The Board of Trustees description of CSU faculty indicates that it is our "mastery of our subjects that entitle us to our classrooms (I don't have the exact language)." The attempt by our administration--led by the president and abetted by all our administrative personnel, provost, deans and chairs included--to hijack a process that has always been faculty generated, represents a new front in the attempt to ultimately eliminate tenure. At the least, it will assist in the move toward complete politicization of this campus. No longer will there need be any pretense of faculty inclusion in things like hiring, promotion, tenure and retention. Instead of being judged on our merits, we will be evaluated on the basis of our political reliability. In 2009, a former City College employee sued then Chancellor Wayne Watson for a number of alleged unethical and possibly illegal activities. Ultimately the City Colleges settled the suit in favor of the plaintiff. One of the comments made by the plaintiffs lawyer described the atmosphere at City Colleges as follows: "the allegations in the lawsuit are part of a larger culture at the City Colleges that 'demands absolute loyalty.' There is essentially a standard operating procedure in place at City Colleges so people who speak up and speak about things the powers that be don’t want to hear, they are retaliated against, they are terminated.” This is the atmosphere that Wayne Watson has brought to Chicago State and the attempt to take the DACS out of the hands of the faculty serves the goal of making CSU a completely political institution.

We are the persons who know our disciplines. We know the demands of a 4-4 teaching load and the ways that load (and the heavy service requirements at CSU) affects research productivity. The members of each discipline are uniquely qualified to judge the qualifications of both their current and potential new colleagues. However, we have no control over who is hired and DACs have been ignored by this administration fairly regularly. In the past three years, we've witnessed two blatant attempts to curtail free expression (Computer Usage and Communications policies) which we have successfully resisted. We have seen curriculum and degree requirements imposed upon students with no faculty input. Now we're being asked to rubber stamp a product that emanates from a process in which we took no part, to endorse new requirements that come not from any empirical evidence of their necessity, but from the impressions of a president with no knowledge of academic disciplines. We must resist this effort with all our power. We must not allow this process to receive even tacit approval.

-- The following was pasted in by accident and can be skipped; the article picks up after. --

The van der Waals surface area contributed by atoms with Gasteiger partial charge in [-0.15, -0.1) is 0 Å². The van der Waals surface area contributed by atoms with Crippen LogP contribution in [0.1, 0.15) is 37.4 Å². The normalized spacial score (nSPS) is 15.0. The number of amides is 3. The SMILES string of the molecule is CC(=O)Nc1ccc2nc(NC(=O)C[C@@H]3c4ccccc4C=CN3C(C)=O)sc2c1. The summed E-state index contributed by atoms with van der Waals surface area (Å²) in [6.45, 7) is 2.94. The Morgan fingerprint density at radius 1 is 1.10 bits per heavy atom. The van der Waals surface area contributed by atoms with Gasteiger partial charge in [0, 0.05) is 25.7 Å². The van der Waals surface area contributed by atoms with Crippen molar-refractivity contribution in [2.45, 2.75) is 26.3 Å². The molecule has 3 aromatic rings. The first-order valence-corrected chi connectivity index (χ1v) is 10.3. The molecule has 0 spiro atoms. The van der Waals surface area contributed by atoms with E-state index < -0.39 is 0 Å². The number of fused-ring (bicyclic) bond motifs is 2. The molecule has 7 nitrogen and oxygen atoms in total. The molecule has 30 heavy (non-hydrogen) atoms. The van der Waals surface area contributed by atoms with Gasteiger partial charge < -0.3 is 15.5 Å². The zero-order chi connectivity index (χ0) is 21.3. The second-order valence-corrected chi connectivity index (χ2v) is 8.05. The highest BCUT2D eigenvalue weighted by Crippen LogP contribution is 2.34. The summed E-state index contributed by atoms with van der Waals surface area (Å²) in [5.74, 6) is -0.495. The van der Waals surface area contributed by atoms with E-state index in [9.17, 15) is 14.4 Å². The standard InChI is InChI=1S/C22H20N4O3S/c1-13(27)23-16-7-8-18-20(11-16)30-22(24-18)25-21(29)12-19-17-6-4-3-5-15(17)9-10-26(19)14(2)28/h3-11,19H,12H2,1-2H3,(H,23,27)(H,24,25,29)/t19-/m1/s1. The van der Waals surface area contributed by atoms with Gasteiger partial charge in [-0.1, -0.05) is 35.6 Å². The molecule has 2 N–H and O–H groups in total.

The DAC process must begin anew, produced by the faculty. Any specific objections to DACs should be in writing and directed to the appropriate departments and their members (per the contract). Or, the university administration can simply review the DACs already submitted then comply with the contract. In any event, we should not recognize the authority of our administrators to write DACs that apply to disciplines about which they know nothing.